Sunday, February 19, 2006

Yahoo! News: "Bin Laden Vows Never to Be Captured Alive" vs. BBC's: "The Power of Nightmares" (You can CIA it for yourself! :-)

Yahoo! News

Bin Laden Vows Never to Be Captured Alive

2 minutes ago

CAIRO, Egypt - Osama bin Laden promised never to be captured alive and declared the U.S. had resorted to the same "barbaric" tactics used by Saddam Hussein, according to an audiotape purportedly by the al-Qaida leader posted Monday on a militant Web site.

The tape appeared to be a complete version of one that was first broadcast Jan. 19 on Al-Jazeera, the pan-Arab satellite channel, in which bin Laden offered the United States a long-term truce but also said his al-Qaida terror network would soon launch a fresh attack on American soil.

"I have sworn to only live free. Even if I find bitter the taste of death, I don't want to die humiliated or deceived," bin Laden said. He also said U.S. actions in Iraq were comparable to the actions of the ousted Iraqi leader.

The tape's release in January came days after a U.S. airstrike in Pakistan that was targeting bin Laden's deputy, Ayman al-Zawahri, and reportedly killed four leading al-Qaida figures, including possibly al-Zawahri's son-in-law. There was no mention of the attack on the segments that were broadcast.

It was the first tape from the al-Qaida leader in more than a year — the longest period without a message since the Sept. 11 2001 suicide hijackings in the United States.

The CIA last month authenticated the voice on the initial recording as that of bin Laden, an agency official told The Associated Press at the time. The al-Qaida leader is believed to be hiding in the border region between Afghanistan and Pakistan.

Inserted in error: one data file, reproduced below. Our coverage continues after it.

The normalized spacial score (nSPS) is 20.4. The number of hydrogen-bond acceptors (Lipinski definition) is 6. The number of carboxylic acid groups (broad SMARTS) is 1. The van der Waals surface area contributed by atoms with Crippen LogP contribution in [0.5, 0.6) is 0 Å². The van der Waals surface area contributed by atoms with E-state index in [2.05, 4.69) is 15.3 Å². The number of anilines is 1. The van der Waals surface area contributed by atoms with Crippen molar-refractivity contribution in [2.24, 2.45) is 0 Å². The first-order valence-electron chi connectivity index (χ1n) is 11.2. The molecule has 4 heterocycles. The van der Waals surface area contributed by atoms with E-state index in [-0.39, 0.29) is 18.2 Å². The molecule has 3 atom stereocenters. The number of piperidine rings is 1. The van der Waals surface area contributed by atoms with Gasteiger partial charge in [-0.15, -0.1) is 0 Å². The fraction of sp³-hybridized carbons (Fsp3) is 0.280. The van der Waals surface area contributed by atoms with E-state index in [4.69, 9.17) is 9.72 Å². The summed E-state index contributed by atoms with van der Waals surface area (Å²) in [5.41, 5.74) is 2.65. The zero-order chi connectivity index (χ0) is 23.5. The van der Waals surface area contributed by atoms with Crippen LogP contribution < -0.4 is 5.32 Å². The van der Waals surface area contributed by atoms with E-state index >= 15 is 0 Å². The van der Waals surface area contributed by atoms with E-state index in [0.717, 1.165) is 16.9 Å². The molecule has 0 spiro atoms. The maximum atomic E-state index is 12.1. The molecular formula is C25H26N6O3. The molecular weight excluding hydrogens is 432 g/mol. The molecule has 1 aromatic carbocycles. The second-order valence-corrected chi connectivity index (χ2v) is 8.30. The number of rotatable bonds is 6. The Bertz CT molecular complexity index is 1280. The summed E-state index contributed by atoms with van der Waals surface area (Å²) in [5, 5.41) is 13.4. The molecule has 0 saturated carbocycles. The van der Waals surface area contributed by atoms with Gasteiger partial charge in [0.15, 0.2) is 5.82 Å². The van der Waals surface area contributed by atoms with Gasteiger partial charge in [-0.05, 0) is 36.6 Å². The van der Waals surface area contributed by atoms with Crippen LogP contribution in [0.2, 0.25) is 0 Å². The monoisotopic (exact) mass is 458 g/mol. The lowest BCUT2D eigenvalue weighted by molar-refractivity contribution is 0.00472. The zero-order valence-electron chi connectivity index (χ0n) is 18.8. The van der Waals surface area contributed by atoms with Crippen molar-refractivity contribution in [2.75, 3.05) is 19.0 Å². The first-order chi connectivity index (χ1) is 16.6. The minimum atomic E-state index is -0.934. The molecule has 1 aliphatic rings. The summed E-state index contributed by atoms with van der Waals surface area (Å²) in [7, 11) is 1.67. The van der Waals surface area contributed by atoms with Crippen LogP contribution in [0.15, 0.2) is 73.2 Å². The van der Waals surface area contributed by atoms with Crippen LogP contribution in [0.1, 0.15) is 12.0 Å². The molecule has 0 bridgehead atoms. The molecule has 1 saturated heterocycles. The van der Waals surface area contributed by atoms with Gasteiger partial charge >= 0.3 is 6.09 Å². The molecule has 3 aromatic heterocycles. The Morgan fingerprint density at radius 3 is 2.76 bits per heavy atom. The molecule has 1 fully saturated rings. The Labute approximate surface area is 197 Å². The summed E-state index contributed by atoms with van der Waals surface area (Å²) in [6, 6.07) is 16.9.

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"Those with the darkest fears became the most powerful."

- from BBC's "The Power of Nightmares"

BBC News

Last Updated: Friday, 14 January, 2005, 12:07 GMT

The Power of Nightmares: Baby It's Cold Outside

Should we be worried about the threat from organised terrorism or is it simply a phantom menace being used to stop society from falling apart?

In the past our politicians offered us dreams of a better world. Now they promise to protect us from nightmares.

The most frightening of these is the threat of an international terror network. But just as the dreams were not true, neither are these nightmares.

In a new series, the Power of Nightmares explores how the idea that we are threatened by a hidden and organised terrorist network is an illusion.

It is a myth that has spread unquestioned through politics, the security services and the international media.

Three part series
Tuesday, 18 January, 2005
2320 GMT on BBC Two

I: Baby It's Cold Outside
II: The Phantom Victory
III: The Shadows In The Cave

At the heart of the story are two groups: the American neo-conservatives and the radical Islamists.

Both were idealists who were born out of the failure of the liberal dream to build a better world.

These two groups have changed the world but not in the way either intended.

Together they created today's nightmare vision of an organised terror network.

A fantasy that politicians then found restored their power and authority in a disillusioned age. Those with the darkest fears became the most powerful.

The rise of the politics of fear begins in 1949 with two men whose radical ideas would inspire the attack of 9/11 and influence the neo-conservative movement that dominates Washington.

Both these men believed that modern liberal freedoms were eroding the bonds that held society together.

The two movements they inspired set out, in their different ways, to rescue their societies from this decay. But in an age of growing disillusion with politics, the neo-conservatives turned to fear in order to pursue their vision.

They would create a hidden network of evil run by the Soviet Union that only they could see.

The Islamists were faced by the refusal of the masses to follow their dream and began to turn to terror to force the people to "see the truth"'.

The Power of Nightmares will be broadcast over three nights from Tuesday 18 to Thursday, 20 January, 2005 at 2320 GMT on BBC Two. The final part has been updated in the wake of the Law Lords ruling in December that detaining foreign terrorist suspects without trial was illegal.



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